Internet presence scenario: Map business needs to technologies

Applies To: Office SharePoint Server 2007

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Topic Last Modified: 2016-11-14


This article is one of a series of articles that describes an end-to-end scenario that outlines how to plan, design, build, and maintain an enterprise's Internet presence Web site based on Microsoft Office SharePoint Server 2007.

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Plan the site

Beginning of scenario

Internet presence scenario

In the first stage of the Internet presence scenario, a team of IT professionals and business decision makers analyzes the design, implementation, and performance of the enterprise's current Internet presence site. As a result, the group decides to redesign and rebuild the site based on Office SharePoint Server 2007.

1. Analyze business needs

An investigation is underway in an enterprise to determine how to improve its Internet presence site. The investigating team was formed with the sponsorship of an executive in the marketing organization. He has become aware of the following issues:

  • Maintaining the current site involves extensive manual work. Authors submit updated pages to IT operators who then deploy the pages to a staging site and run manual scripts to push those changes to the production environment. This deployment inefficiency reduces the ability to keep the content of the site current.

  • Business processes, such as for reviewing content and approving its publication, are poorly organized, inefficient, and hard to configure and modify.

  • Maintaining the Web servers and software that host the Internet site has become increasingly complex. A mix of technologies and tools provides the enterprise’s Internet platform.

  • The Web site itself, which serves as the enterprise’s corporate presence, product catalog, marketing platform, and recruiter of new employees, needs modification. The growing volume of content in the site is not well organized and the site is becoming difficult to navigate.

  • The site is not robust or highly-available.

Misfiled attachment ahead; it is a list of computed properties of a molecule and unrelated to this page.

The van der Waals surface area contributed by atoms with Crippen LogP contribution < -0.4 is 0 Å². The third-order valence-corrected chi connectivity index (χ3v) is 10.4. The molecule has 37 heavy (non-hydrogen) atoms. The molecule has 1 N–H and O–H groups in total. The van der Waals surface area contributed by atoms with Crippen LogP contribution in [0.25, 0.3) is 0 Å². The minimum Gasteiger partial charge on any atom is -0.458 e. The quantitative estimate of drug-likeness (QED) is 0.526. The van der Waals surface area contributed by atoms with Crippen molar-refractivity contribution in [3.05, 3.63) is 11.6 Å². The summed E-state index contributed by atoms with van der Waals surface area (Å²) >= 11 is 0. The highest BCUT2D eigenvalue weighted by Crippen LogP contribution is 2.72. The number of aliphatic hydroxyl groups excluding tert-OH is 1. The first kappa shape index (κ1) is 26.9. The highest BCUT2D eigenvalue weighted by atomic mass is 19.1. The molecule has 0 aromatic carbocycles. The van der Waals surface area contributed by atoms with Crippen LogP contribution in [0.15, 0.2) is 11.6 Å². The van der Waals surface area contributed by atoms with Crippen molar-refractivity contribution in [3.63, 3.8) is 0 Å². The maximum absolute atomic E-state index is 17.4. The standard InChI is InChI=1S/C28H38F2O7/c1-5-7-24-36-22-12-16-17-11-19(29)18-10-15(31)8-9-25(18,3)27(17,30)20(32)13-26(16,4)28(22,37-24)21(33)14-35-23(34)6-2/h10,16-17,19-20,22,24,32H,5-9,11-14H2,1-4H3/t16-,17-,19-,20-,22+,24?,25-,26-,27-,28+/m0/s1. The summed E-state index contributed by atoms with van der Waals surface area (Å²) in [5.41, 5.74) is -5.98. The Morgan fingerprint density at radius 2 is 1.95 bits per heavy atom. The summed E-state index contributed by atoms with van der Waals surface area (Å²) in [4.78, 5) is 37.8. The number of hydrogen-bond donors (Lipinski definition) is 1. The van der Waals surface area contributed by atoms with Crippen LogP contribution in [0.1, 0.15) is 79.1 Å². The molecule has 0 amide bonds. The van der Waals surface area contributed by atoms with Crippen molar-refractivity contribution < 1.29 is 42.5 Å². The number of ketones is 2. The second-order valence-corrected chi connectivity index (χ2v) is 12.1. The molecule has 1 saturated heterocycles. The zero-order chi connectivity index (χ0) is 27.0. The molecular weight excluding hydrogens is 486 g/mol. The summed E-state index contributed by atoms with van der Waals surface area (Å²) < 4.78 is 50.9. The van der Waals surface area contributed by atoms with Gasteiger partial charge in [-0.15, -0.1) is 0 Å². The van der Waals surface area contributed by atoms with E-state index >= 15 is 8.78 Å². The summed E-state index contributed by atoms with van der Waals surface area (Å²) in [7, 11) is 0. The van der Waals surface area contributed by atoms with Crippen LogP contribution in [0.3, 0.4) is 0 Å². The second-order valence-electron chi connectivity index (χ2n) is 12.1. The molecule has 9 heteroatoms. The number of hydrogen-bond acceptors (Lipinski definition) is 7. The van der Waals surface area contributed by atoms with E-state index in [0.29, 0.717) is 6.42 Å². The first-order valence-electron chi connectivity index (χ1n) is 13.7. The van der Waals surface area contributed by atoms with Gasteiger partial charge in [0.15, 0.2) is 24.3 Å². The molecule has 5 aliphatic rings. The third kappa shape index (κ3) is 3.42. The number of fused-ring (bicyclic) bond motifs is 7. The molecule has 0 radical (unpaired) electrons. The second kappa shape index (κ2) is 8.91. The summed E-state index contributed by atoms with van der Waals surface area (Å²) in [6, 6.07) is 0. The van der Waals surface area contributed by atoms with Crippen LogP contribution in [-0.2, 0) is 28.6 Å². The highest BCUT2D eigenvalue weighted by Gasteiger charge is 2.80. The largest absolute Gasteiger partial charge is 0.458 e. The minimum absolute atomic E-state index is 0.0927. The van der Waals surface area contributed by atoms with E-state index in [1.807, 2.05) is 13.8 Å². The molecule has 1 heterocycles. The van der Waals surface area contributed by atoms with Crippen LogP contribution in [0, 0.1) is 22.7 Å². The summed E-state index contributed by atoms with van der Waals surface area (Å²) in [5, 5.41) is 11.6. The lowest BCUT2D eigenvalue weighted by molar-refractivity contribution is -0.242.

• Backups are completed once a week. During the most recent failure, the support team was unable to restore a backup.

    • When equipment fails, it is not unusual for the site to be offline for two days.


Document the cost of maintaining and expanding the current site.

Determine key site, authoring, and manageability requirements.


The sponsor and his counterpart in the core IT organization enlist a team to investigate requirements and propose a solution. The team includes a solution architect, a developer, and a content manager from the marketing organization along with an IT service manager, program manager, and an operator in the IT organization. For more information, see The participants in this scenario.


The team documented the capacity and performance requirements for their system, which include the following:

  • Number of different types of users

  • Corpus size (number of documents to publish, number of documents to search)

  • Frequency of updates to code and layouts

  • Page views on the production site

  • Times for page loads

Requirement Value

Authenticated users

Developers: 1 developer, 1 tester

Authors: 10 authors and editors, 2 Web designers and graphic artists

Corpus size

Anticipated authoring corpus size: 1,000,000 files, older versions archived.

Anticipated production corpus size: 1,000,000 files

Update and publishing frequency

Anticipated frequency of code updates: quarterly

Percentage of code updated in each code update cycle: 20-30%

Frequency of master page/layout updates: monthly

Publishing cycle frequency: daily

Document sizes and amount of change

Average document size: 10 KB

Number of documents published per publishing cycle: 20 average, up to 45

Percentage increase in number of documents expected over three years: 5% per year

Visits per day

Average: 1.5 million pages per day

Peak: 2.5 million pages per day

Days of peak usage: Quarterly and year-end closing announcements (September 30, December 31, March 31, June 30)


Acceptable time for first page load for local area customers, on broadband connections: 2 seconds

2. Evaluate available technologies